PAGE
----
Wendy McLeod’s “Much Ado about Nothing”
by Kim Waldron
If you are a woman, man, or any citizen who feels in jeopardy from the new presidential administration, the escapist farce “Women in Jeopardy!” at Center Rep offers a two hour break from current reality. Part mystery, part romance, it offers broad laughs while making no demands. The humor is delivered in a tight, fast paced, brightly colored production with fine performances all round.
Wendy McLeod’s comedy, which premiered in 2015, focuses on three divorcees of a certain age in modern day Salt Lake City. The women may not really be in any real jeopardy, unless, of course, the new boyfriend of one really is a serial killer.
Liz (Elisabeth Nunziato), a bit of a drama queen, is gaga over her new love Jackson, and unexpectedly brings him to meet her two old friends: the practical, helpful librarian Mary (Lynda DiVito) and the cynical, sensible-shoed publicist Jo (Jamie Jones). We meet upbeat Mary and dour Jo in Mary’s kitchen, where they have slipped away to discuss what they know of Jackson, a dentist no less. Liz joins them and begins excitedly sharing too much information about her sexual re-awakening. Love-struck Liz also explains that Jackson is off-balance because he has just been questioned by the police. He is the last person known to have seen his dental assistant alive: she has disappeared.
When Jackson (Jason Kuykendall) enters, we are treated to his appalling jokes, his vulgar flirting, and his non-existent social graces. Everything about this man is creepy! He is so deliciously creepy you find it hard to take your eyes off him. Pretty soon Mary and Jo are convinced they need to intervene to save Liz from this serial killer, or at least stop her from sending her teenaged daughter on a weekend camping trip alone with him. Liz is too blindly self-absorbed to see any cause for concern.
This is a true farce—the local police sergeant just happens to look exactly like Jackson, someone gets shoved into a pantry to hide when there is a knock at the door, and one character is forever and wrongly convinced another is deeply attracted to him.
Two younger characters round out the cast: Liz’s teen-aged daughter Amanda (Sarah Brazier) and her sometime boyfriend Trenner (Eric Carlson). Based on my eavesdropping at intermission, anyone who raised a teen age daughter will recognize the over-dramatizing Amanda. Her boyfriend Trenner is sweet but not the brightest porch light on the block. Their ups and downs are silly, but come across as charming. Brazier and Carlson put their hearts into their roles, making us care about typical teenagers.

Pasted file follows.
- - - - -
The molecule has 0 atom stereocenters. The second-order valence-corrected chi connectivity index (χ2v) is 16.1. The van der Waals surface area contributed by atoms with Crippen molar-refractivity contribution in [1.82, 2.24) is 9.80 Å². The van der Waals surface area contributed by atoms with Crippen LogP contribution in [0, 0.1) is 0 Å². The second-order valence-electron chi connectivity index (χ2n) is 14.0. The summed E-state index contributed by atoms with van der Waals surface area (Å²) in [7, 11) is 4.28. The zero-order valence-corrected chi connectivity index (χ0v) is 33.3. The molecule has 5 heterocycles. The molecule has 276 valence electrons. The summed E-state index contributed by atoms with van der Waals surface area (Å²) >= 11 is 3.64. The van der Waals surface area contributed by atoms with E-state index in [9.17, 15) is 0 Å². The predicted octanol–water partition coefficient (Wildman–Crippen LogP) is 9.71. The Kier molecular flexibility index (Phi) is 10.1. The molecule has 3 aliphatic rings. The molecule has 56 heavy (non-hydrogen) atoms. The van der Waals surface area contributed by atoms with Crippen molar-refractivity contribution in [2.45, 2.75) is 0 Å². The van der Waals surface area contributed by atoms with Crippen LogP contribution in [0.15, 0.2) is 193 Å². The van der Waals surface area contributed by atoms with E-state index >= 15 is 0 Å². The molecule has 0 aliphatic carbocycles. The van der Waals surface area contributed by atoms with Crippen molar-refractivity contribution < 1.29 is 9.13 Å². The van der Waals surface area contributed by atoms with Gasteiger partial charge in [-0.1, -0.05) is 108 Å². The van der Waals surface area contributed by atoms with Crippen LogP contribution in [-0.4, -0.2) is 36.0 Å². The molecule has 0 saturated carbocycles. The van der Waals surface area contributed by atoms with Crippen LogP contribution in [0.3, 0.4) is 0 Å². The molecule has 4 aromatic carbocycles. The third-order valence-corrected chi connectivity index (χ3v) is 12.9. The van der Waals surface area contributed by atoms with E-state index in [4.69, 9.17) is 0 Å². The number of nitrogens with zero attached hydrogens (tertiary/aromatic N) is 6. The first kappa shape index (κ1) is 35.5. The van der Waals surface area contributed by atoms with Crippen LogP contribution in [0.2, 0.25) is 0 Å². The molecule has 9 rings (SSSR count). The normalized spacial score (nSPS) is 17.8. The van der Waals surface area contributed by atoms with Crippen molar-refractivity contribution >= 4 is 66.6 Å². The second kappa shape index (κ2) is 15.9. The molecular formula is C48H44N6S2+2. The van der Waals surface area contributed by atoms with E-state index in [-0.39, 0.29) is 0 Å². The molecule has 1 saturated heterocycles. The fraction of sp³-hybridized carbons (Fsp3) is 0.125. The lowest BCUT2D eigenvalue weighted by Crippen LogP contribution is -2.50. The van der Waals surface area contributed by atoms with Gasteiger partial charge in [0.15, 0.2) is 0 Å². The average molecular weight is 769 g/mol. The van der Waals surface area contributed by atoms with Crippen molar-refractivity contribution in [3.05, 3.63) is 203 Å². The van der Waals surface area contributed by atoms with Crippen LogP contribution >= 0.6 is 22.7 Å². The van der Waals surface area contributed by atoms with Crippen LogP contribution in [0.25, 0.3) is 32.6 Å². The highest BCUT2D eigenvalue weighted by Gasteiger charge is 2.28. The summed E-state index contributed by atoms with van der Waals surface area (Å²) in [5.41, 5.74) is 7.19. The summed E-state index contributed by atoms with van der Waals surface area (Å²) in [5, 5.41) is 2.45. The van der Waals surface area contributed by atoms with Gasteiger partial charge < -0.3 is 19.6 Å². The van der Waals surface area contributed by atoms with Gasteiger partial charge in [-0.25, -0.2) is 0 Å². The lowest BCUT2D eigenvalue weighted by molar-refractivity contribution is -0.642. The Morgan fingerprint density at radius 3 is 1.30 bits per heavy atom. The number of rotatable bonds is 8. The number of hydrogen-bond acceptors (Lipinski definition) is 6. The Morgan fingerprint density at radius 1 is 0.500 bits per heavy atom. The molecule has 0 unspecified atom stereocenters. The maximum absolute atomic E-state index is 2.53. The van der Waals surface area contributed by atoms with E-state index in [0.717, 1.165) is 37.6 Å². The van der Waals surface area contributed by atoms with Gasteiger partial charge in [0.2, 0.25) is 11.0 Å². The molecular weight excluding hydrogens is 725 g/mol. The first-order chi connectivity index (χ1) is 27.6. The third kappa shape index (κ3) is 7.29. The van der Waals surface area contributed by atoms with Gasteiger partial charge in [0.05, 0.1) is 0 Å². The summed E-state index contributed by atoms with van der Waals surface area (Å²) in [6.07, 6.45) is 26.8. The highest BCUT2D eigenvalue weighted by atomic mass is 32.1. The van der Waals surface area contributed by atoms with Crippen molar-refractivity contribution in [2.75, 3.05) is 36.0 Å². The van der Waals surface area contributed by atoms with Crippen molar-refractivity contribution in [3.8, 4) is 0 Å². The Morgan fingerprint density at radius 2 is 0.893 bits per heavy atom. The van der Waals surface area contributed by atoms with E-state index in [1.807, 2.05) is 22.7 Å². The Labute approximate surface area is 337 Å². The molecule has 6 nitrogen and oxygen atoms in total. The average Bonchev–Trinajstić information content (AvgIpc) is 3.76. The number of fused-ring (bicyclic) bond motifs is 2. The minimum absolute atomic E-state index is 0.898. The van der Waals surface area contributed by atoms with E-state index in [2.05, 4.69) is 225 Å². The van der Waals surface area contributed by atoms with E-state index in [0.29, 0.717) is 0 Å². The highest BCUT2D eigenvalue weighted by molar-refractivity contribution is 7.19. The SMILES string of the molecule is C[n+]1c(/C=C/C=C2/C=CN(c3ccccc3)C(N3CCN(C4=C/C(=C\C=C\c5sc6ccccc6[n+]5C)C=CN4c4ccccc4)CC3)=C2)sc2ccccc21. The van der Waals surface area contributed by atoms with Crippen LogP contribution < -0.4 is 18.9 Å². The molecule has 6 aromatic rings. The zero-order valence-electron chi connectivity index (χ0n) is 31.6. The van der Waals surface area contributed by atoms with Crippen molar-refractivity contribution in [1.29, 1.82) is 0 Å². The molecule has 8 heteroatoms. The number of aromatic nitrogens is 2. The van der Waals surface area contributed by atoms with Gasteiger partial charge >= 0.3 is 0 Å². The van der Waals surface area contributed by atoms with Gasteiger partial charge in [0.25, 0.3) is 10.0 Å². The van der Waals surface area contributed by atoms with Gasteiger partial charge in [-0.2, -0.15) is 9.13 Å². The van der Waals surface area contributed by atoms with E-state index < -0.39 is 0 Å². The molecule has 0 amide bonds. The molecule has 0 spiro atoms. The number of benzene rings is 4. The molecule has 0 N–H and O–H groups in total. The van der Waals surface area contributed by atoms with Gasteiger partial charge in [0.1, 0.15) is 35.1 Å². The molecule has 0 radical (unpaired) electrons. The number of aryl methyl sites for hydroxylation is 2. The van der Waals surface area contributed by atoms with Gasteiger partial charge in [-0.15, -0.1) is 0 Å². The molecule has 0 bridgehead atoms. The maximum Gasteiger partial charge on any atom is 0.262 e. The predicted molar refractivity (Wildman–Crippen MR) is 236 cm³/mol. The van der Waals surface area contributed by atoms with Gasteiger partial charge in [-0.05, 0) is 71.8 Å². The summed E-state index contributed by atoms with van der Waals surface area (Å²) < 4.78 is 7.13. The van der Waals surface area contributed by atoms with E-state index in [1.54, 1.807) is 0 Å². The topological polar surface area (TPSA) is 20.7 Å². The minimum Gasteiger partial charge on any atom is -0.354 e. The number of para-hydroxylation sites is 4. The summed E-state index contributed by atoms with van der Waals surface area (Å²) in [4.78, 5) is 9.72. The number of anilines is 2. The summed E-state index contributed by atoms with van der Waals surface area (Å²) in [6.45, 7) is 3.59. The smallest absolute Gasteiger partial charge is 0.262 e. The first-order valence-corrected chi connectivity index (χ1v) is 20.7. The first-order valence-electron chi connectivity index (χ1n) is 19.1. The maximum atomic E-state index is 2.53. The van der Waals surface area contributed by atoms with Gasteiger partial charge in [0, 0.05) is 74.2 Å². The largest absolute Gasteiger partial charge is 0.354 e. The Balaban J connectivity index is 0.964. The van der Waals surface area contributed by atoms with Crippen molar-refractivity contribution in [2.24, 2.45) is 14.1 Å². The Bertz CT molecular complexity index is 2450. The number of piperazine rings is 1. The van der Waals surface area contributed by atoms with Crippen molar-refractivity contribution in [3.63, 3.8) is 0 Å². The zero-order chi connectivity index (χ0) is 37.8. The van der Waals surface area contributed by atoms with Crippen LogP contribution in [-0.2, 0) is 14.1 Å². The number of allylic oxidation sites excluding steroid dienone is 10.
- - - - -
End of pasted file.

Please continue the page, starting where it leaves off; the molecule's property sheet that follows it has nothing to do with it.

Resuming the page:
Liz and Mary and Jo represent modern day, middle-class everywomen for whom age has made it very, very hard to find appropriate sexual partners. The teenage couple embody new love finding its confused way. The laughs come less from the action than the one liners and repartee. And there are great ones that strike hard and true: “Women don’t kill strangers, they kill husbands.” (That has to be the title of someone’s master’s thesis in sociology.) When Trenner plaintively howls at Amanda: “When all we want to do is love you, why do you make us hate you so much?” we want to laugh and cry at the same time.
In addition to Mary’s Salt Lake City kitchen, we visit a police station, a ski shop and a mountain campsite. While the sets are changing in blackouts behind them, the actors manically dance and sing to pop tunes. My seatmate assured me that anyone who does Zumba will be familiar with all the songs. At the first dance sequence I was taken aback, but before long I was looking forward to enjoying each crazy arrangement. All the actors do a credible job dancing to Jennifer Perry’s choreography—Sarah Brazier stands out. Set Designer Richard Olmsted creates colorful, modern settings and Costume Designer Bethany Deal captures mountain west casual expertly.
Playwright McLeod tells a story familiar to “women of a certain age.” We all can recall, with a wince, a gushing infatuation in our past. All of us can remember having to bite our tongues when a friend begins a love affair that we can see is doomed. We will never forget that first compliment with the addition: “for your age.”
Three meaty roles for women over 40 in one play soothes the jeopardy. The audience had a fine time; we all had plenty of laughs. Director Michael Butler gets high points for the precise and finely tuned timing of this busy farce. Take a break from the news. Enjoy an evening of silliness and laughs with friends.
“Women in Jeopardy!” by Wendy MacLeod, directed by Michael Butler, at Center Rep, Walnut Creek, plays through Saturday, February 25, 2017. Info: centerrep.org
Cast: Sarah Brazier, Eric Carlson, Lynda DiVito, Jamie Jones, Jason Kuykendall, and Elisabeth Nunziato.